Nick Oswald (17:50):
Because I’m not saying that it can’t be done because people do it. And probably everyone does it to varying degrees, but this to be in degrees. But what you’re really fighting against as a scientist is as your own human nature, which is to be biased and and, and to seek approval and to, yeah. Yeah. And to be part of the group and so on. And, but what you have to do as a scientist is to kind of give all of that up to objectivity,
Kenneth Vogt (18:27):
Right. And what I’m presenting to you right now, is it, I’m not saying, okay, you’ve been doing it all wrong, your whole career, your whole life, and you just need to make this radical change, like Nope. But what I’m doing here today is opening up you up to an idea that you may be placing conditions on things you haven’t even noticed you’ve done, and it’s coming at a cost to you that you don’t even know you’re paying. So this is going to give you the opportunity to just examine some things just to, just to have that in your head. Like, have I placed any conditions on this or, or another question is what conditions have I placed on this? You know, I didn’t think I had any, but let me, let me ponder that. And you’re going to start to find some of those things.
Kenneth Vogt (19:15):
Now you may wonder, like, why would I do that? Why would I understand what the scientific method supposed to be about? I, why would I put all these conditions on there? And here’s why reason requires conditions. We love conditions. And as scientists, you know, you definitely want to be men and women of reason that that’s, that’s you know, considered a, a higher order of thinking in the world. But here’s the problem. Think about anytime you have a reason to do something what’s in charge. Well, the reason is in charge when somebody asks you, why did you do X and your answers? I did X because Y now did you actually make a choice here? It’s like, no, you, your reason decided the re the, the reasons you have are in charge and those reasons are the conditions you’ve put on it. So I think for some folks here that they haven’t been in charge of their decision-making can be really shocking and, and upsetting and something they will not stand for.
Kenneth Vogt (20:35):
So just to have this notion to consider, have I been letting the reasons path me, and, and we’ve discussed this before in episode 15, we, the, the difference between choosing and deciding. And so we’ll in the show notes, we’ll have a link to that. So you can go check it out again, if that’s, when you haven’t heard, or it’s not fresh in your mind. But the point is, is that reasons are your conditions and conditions are your reasons. And they are in charge. The more conditions you have, the less charge you have now, I realize there are situations where there are conditions that they existed. You can’t do anything about them. You know, you get a grant and it has restrictions in it. It says, you have to do this, and you can’t do that. And while that’s how it is, you know that, so I’m not talking about those kinds of conditions that you can’t control.
Kenneth Vogt (21:27):
I’m talking about the conditions that you are actually choosing for yourself, and that you are, in some cases abdicating to your you’re, you’re using them as the excuse. Well, I, I had to do this, or I couldn’t do that because, because the reason why, you know, and now reasonably, why is everything and reason why has taken your power away from you? So here you are, having worked very, very hard to become a reasonable human being. And I mean, it’s took you years and years of schooling and, and practice and testing. And I mean, you really worked at this, and it was an improvement for you. You became a better person. You are no longer just a child that was moved by emotional reaction or selfish interest, how you’re letting reason take charge. And that sounds great. And now here I am suggesting that maybe reason has had too much charge.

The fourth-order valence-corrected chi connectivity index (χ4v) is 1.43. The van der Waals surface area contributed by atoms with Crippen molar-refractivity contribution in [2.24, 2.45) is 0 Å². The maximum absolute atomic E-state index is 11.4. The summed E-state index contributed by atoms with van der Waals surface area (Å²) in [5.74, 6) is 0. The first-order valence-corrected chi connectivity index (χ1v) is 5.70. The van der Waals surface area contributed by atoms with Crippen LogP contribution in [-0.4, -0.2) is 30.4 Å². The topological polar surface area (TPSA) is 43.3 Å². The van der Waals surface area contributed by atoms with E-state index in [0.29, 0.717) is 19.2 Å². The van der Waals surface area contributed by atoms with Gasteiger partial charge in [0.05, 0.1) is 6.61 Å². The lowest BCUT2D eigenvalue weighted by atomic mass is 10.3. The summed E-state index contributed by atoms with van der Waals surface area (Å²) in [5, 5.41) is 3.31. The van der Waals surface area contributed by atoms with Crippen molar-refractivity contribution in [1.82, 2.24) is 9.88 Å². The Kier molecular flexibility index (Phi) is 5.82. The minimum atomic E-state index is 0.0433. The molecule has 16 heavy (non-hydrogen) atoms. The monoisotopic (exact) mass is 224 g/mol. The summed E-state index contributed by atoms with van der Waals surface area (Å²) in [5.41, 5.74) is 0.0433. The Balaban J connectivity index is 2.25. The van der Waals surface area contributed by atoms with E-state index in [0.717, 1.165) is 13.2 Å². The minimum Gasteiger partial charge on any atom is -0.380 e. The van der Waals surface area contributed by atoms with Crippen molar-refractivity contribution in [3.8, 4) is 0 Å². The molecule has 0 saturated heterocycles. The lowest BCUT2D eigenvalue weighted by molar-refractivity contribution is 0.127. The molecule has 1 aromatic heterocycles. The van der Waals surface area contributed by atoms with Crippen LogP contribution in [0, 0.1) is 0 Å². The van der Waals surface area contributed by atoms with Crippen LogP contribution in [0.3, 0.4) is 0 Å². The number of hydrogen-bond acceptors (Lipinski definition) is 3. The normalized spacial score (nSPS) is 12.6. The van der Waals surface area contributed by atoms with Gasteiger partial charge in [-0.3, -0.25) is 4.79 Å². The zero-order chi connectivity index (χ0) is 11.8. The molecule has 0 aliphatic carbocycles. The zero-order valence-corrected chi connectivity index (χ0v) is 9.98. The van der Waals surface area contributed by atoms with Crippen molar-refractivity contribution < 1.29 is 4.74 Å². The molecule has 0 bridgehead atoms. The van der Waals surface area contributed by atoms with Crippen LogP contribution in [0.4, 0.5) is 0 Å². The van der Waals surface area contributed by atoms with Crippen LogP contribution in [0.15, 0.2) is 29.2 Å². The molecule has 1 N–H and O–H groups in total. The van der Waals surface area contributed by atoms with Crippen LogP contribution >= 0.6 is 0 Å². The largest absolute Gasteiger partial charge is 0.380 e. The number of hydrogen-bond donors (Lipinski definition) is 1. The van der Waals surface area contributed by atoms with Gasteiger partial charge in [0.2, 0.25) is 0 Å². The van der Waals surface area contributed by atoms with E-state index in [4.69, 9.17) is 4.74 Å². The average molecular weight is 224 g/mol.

Kenneth Vogt (22:30):
And so you might be thinking, well, I’m not what, what happens after reasons? Well, for many folks, their fear is that will happen is will I go back to being that emotional, childish individual? And, and I don’t allow reason to, to display its full power. Well, that’s not the case. What happens after reason is that things don’t require conditions and you might be thinking, well, how does that happen in the world? Well, I’m going to give you a couple examples from hard scientific examples of things that aren’t based on condition. So think about this. We, we tend to see things as there’s this, and then there’s it’s opposite. And we have plenty of those things. And in our experience in the world, in our observation, but there are some things where there is no opposite. It just is, or it is not. And the scientific world, two things that come to mind that are very straightforward, are heat and light.
Kenneth Vogt (23:41):
And we say, Oh, wait a minute, Ken, that’s not right. The opposite of heat is cold. The opposite of light is dark. There is an opposite. No, there’s not. You measure heat. We don’t measure cold. Cold is merely an absence of heat. You measure light, don’t measure dark. It’s just merely an absence of light. So there’s, there’s no conditionality there at all. Is you you’re, you’re just on that, you’re on that scale, whether it’s Kelvin or Celsius or Fahrenheit, the temperature is somewhere there, there isn’t a, there isn’t an anti temperature there. You know, when you, when you say something is a hundred degrees Fahrenheit, there isn’t something that is opposite. That it’s just, it just is, it doesn’t need any condition. It’s just what it is. So as you ponder that, you may realize, no, there’s a lot of things that I’ve been assuming that there is an opposite to when it really isn’t an opposite.